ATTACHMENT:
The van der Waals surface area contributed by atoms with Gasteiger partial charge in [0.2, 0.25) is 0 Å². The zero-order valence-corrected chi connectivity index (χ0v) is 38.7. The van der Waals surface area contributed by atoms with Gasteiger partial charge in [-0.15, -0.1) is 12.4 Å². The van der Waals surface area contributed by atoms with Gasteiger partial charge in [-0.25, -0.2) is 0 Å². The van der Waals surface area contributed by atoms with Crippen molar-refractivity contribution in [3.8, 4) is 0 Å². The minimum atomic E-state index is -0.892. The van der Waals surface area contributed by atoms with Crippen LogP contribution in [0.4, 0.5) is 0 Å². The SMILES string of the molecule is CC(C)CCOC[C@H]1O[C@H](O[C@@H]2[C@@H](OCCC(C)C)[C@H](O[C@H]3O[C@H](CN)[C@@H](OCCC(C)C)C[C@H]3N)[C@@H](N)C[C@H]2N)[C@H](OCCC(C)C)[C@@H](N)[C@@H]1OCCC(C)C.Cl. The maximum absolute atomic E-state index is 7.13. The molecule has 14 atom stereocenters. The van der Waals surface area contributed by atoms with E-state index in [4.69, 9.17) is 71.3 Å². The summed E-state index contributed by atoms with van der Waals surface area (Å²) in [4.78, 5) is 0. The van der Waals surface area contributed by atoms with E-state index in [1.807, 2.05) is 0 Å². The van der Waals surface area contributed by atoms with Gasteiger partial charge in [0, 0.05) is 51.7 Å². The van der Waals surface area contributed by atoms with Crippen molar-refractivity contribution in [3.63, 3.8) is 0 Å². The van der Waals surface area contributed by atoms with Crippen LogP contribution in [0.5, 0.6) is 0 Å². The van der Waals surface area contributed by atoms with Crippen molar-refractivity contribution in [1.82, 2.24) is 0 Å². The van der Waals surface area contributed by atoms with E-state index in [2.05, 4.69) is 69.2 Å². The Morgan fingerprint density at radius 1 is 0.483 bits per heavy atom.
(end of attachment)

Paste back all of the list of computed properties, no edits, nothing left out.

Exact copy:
The van der Waals surface area contributed by atoms with Gasteiger partial charge in [0.2, 0.25) is 0 Å². The zero-order valence-corrected chi connectivity index (χ0v) is 38.7. The van der Waals surface area contributed by atoms with Gasteiger partial charge in [-0.15, -0.1) is 12.4 Å². The van der Waals surface area contributed by atoms with Gasteiger partial charge in [-0.25, -0.2) is 0 Å². The van der Waals surface area contributed by atoms with Crippen molar-refractivity contribution in [3.8, 4) is 0 Å². The minimum atomic E-state index is -0.892. The van der Waals surface area contributed by atoms with Crippen LogP contribution in [0.4, 0.5) is 0 Å². The SMILES string of the molecule is CC(C)CCOC[C@H]1O[C@H](O[C@@H]2[C@@H](OCCC(C)C)[C@H](O[C@H]3O[C@H](CN)[C@@H](OCCC(C)C)C[C@H]3N)[C@@H](N)C[C@H]2N)[C@H](OCCC(C)C)[C@@H](N)[C@@H]1OCCC(C)C.Cl. The maximum absolute atomic E-state index is 7.13. The molecule has 14 atom stereocenters. The van der Waals surface area contributed by atoms with E-state index in [4.69, 9.17) is 71.3 Å². The summed E-state index contributed by atoms with van der Waals surface area (Å²) in [4.78, 5) is 0. The van der Waals surface area contributed by atoms with E-state index in [1.807, 2.05) is 0 Å². The van der Waals surface area contributed by atoms with Gasteiger partial charge in [0, 0.05) is 51.7 Å². The van der Waals surface area contributed by atoms with Crippen molar-refractivity contribution in [3.63, 3.8) is 0 Å². The van der Waals surface area contributed by atoms with Crippen LogP contribution in [0.5, 0.6) is 0 Å². The van der Waals surface area contributed by atoms with Crippen molar-refractivity contribution in [1.82, 2.24) is 0 Å². The van der Waals surface area contributed by atoms with E-state index in [2.05, 4.69) is 69.2 Å². The Morgan fingerprint density at radius 1 is 0.483 bits per heavy atom.